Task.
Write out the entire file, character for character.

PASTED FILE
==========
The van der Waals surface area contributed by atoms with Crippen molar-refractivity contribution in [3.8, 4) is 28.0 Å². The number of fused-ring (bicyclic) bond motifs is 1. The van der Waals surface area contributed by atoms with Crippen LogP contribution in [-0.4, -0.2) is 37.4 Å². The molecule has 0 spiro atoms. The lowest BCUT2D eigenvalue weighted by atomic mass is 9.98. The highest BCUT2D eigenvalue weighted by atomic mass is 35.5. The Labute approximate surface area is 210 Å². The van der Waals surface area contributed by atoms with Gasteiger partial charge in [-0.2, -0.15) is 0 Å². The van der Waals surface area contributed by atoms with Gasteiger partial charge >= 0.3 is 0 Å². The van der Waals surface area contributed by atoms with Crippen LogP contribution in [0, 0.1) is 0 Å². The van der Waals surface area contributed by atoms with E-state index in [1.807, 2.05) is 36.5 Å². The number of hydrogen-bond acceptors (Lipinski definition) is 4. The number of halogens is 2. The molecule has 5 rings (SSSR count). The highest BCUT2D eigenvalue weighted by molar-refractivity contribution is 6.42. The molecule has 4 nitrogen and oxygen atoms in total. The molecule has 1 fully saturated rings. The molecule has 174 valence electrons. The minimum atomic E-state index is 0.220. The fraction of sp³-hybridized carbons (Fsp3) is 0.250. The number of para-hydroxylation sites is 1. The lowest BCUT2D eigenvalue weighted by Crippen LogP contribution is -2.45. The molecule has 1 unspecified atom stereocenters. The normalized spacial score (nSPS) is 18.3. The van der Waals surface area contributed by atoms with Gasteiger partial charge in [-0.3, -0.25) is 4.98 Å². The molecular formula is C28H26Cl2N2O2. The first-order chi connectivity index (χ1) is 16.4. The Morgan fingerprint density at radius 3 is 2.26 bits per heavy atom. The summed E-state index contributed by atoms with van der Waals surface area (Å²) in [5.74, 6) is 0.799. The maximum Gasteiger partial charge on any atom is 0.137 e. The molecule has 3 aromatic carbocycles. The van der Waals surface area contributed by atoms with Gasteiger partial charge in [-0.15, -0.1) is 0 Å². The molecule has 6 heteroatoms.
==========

The van der Waals surface area contributed by atoms with Crippen molar-refractivity contribution in [3.8, 4) is 28.0 Å². The number of fused-ring (bicyclic) bond motifs is 1. The van der Waals surface area contributed by atoms with Crippen LogP contribution in [-0.4, -0.2) is 37.4 Å². The molecule has 0 spiro atoms. The lowest BCUT2D eigenvalue weighted by atomic mass is 9.98. The highest BCUT2D eigenvalue weighted by atomic mass is 35.5. The Labute approximate surface area is 210 Å². The van der Waals surface area contributed by atoms with Gasteiger partial charge in [-0.2, -0.15) is 0 Å². The van der Waals surface area contributed by atoms with Gasteiger partial charge >= 0.3 is 0 Å². The van der Waals surface area contributed by atoms with Crippen LogP contribution in [0, 0.1) is 0 Å². The van der Waals surface area contributed by atoms with E-state index in [1.807, 2.05) is 36.5 Å². The number of hydrogen-bond acceptors (Lipinski definition) is 4. The number of halogens is 2. The molecule has 5 rings (SSSR count). The highest BCUT2D eigenvalue weighted by molar-refractivity contribution is 6.42. The molecule has 4 nitrogen and oxygen atoms in total. The molecule has 1 fully saturated rings. The molecule has 174 valence electrons. The minimum atomic E-state index is 0.220. The fraction of sp³-hybridized carbons (Fsp3) is 0.250. The number of para-hydroxylation sites is 1. The lowest BCUT2D eigenvalue weighted by Crippen LogP contribution is -2.45. The molecule has 1 unspecified atom stereocenters. The normalized spacial score (nSPS) is 18.3. The van der Waals surface area contributed by atoms with Gasteiger partial charge in [-0.3, -0.25) is 4.98 Å². The molecular formula is C28H26Cl2N2O2. The first-order chi connectivity index (χ1) is 16.4. The Morgan fingerprint density at radius 3 is 2.26 bits per heavy atom. The summed E-state index contributed by atoms with van der Waals surface area (Å²) in [5.74, 6) is 0.799. The maximum Gasteiger partial charge on any atom is 0.137 e. The molecule has 3 aromatic carbocycles. The van der Waals surface area contributed by atoms with Gasteiger partial charge in [-0.15, -0.1) is 0 Å². The molecule has 6 heteroatoms.